Posted on September 4, 2011 by Jack Andraka
My summer mentorship journey so far
So far my summer mentorship program has been going great and I've learned so much about science and my passion for science, engineering, technology, and math has swelled to greater proportions. The best part about the process so far has probably been bouncing ideas off of my mentor and beginning to think like a scientist. The most challenging part of my summer mentorship program has been having to think outside the box about innovations and how to test them. It was really challenging to begin thinking about innovations for this competition instead of the typical university research that I do for science fairs.
Access to my mentor has definitely been the most valuable asset that I was given because Dr. Ylitalo helped me think more like a scientist and helped me see what type of projects that this challenge expected. Throughout the challenge I had to use the most valuable tool to a scientist, which is the scientific method. I would say the part of the scientific method that I like the most would be research because without research you couldn't come up with any innovations and you would know nothing about your field of research. I like research because without it there would be no science or innovation and that would be a disaster. However research is probably the most frustrating part ever about science.
Over the course of the summer mentorship program Google has slowly become my best friend in term of research but also the frustrating part is finding that one key article or piece of information that will make everything make sense. You may know that it exists but it may be on the 58th page when you search some key words. The most rewarding part of the scientific method would probably be the conclusion or the experimenting because after all of that hard work it is finally paying off with some data and what's really cool is when you know that you are the first one to see the results, and that's what really makes science so cool and interesting. Another key aspect in a scientist is persistence because without it you will get no where.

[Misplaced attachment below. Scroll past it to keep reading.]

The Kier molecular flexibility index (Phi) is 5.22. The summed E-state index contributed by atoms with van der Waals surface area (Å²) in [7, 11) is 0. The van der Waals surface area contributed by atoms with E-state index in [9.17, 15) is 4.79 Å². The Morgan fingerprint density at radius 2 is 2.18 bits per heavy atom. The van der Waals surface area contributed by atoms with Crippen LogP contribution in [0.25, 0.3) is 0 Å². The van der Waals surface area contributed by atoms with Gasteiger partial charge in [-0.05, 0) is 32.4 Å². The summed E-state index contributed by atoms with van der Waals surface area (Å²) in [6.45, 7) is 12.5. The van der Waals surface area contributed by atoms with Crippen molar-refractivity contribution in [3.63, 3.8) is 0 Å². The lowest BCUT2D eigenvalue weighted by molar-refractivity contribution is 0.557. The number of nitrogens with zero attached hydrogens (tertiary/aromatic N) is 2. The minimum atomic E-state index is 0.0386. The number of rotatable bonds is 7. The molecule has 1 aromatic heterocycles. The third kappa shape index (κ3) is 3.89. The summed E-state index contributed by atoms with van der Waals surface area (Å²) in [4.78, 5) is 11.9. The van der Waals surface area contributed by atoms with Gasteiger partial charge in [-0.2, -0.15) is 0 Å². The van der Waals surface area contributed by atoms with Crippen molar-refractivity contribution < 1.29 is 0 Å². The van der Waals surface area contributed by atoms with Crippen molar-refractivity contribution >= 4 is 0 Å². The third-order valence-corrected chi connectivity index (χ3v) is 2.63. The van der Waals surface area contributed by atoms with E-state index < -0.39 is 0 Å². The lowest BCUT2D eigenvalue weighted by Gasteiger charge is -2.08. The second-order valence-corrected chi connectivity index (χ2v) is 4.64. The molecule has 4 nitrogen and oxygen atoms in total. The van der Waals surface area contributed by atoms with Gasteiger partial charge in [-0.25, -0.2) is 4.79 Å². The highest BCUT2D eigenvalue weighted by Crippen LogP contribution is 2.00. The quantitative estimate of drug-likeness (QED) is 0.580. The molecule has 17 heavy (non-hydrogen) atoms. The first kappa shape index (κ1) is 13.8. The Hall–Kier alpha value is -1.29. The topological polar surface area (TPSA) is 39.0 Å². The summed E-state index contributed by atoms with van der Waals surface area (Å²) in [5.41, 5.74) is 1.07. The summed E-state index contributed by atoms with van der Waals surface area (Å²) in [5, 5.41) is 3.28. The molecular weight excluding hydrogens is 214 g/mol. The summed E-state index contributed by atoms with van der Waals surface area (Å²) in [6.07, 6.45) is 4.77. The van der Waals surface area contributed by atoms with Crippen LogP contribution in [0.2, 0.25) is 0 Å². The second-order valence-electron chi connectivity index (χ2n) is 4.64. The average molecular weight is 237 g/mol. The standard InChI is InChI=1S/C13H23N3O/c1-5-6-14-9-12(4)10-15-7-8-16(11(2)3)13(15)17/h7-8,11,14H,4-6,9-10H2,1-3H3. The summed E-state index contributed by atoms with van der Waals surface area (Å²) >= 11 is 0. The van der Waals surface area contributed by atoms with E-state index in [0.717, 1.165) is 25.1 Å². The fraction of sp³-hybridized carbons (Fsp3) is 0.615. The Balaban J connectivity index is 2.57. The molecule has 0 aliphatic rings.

At the beginning of the contest I was at a competitive math camp and once I came back and my mentor told me that my idea was not really what the competition was looking for I was a bit devastated and after a mini meltdown ensued I finally composed myself and then just started brainstorming and for a week all I created were ideas. I would have 15 ideas by the end of the day and then I would look at them and scratch out all of the bad ones and email a new batch off to Dr. Ylitalo. After about a week I finally stumbled on my current idea and after Dr. Ylitalo said she liked it I was ecstatic. I jumped around a bit but then got going and now I have finally concluded my experimentation and I'm preparing for the final event, which I'm so excited for. This just shows how critical persistence is.
Below is the link to my video on the first part of the scientific method CLIP0022
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